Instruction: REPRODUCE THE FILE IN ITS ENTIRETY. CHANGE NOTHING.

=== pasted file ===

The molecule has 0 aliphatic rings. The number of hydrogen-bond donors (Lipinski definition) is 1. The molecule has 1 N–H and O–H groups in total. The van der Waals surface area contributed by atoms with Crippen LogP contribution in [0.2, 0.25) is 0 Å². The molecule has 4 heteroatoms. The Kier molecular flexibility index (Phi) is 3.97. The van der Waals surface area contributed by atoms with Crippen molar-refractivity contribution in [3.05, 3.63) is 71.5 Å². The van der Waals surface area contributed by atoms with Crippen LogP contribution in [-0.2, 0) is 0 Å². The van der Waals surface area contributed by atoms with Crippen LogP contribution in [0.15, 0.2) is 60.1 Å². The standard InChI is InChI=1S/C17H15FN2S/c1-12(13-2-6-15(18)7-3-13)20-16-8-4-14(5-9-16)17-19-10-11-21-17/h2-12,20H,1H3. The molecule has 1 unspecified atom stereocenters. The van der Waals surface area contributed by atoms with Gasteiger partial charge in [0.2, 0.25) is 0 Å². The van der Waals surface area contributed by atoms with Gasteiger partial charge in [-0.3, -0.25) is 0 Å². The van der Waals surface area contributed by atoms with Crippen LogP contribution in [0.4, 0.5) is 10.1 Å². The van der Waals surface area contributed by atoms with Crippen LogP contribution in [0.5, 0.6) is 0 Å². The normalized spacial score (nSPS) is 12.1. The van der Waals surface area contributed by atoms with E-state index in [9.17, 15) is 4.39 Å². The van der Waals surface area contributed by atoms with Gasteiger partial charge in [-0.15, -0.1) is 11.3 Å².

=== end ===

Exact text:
The molecule has 0 aliphatic rings. The number of hydrogen-bond donors (Lipinski definition) is 1. The molecule has 1 N–H and O–H groups in total. The van der Waals surface area contributed by atoms with Crippen LogP contribution in [0.2, 0.25) is 0 Å². The molecule has 4 heteroatoms. The Kier molecular flexibility index (Phi) is 3.97. The van der Waals surface area contributed by atoms with Crippen molar-refractivity contribution in [3.05, 3.63) is 71.5 Å². The van der Waals surface area contributed by atoms with Crippen LogP contribution in [-0.2, 0) is 0 Å². The van der Waals surface area contributed by atoms with Crippen LogP contribution in [0.15, 0.2) is 60.1 Å². The standard InChI is InChI=1S/C17H15FN2S/c1-12(13-2-6-15(18)7-3-13)20-16-8-4-14(5-9-16)17-19-10-11-21-17/h2-12,20H,1H3. The molecule has 1 unspecified atom stereocenters. The van der Waals surface area contributed by atoms with Gasteiger partial charge in [0.2, 0.25) is 0 Å². The van der Waals surface area contributed by atoms with Gasteiger partial charge in [-0.3, -0.25) is 0 Å². The van der Waals surface area contributed by atoms with Crippen LogP contribution in [0.4, 0.5) is 10.1 Å². The van der Waals surface area contributed by atoms with Crippen LogP contribution in [0.5, 0.6) is 0 Å². The normalized spacial score (nSPS) is 12.1. The van der Waals surface area contributed by atoms with E-state index in [9.17, 15) is 4.39 Å². The van der Waals surface area contributed by atoms with Gasteiger partial charge in [-0.15, -0.1) is 11.3 Å².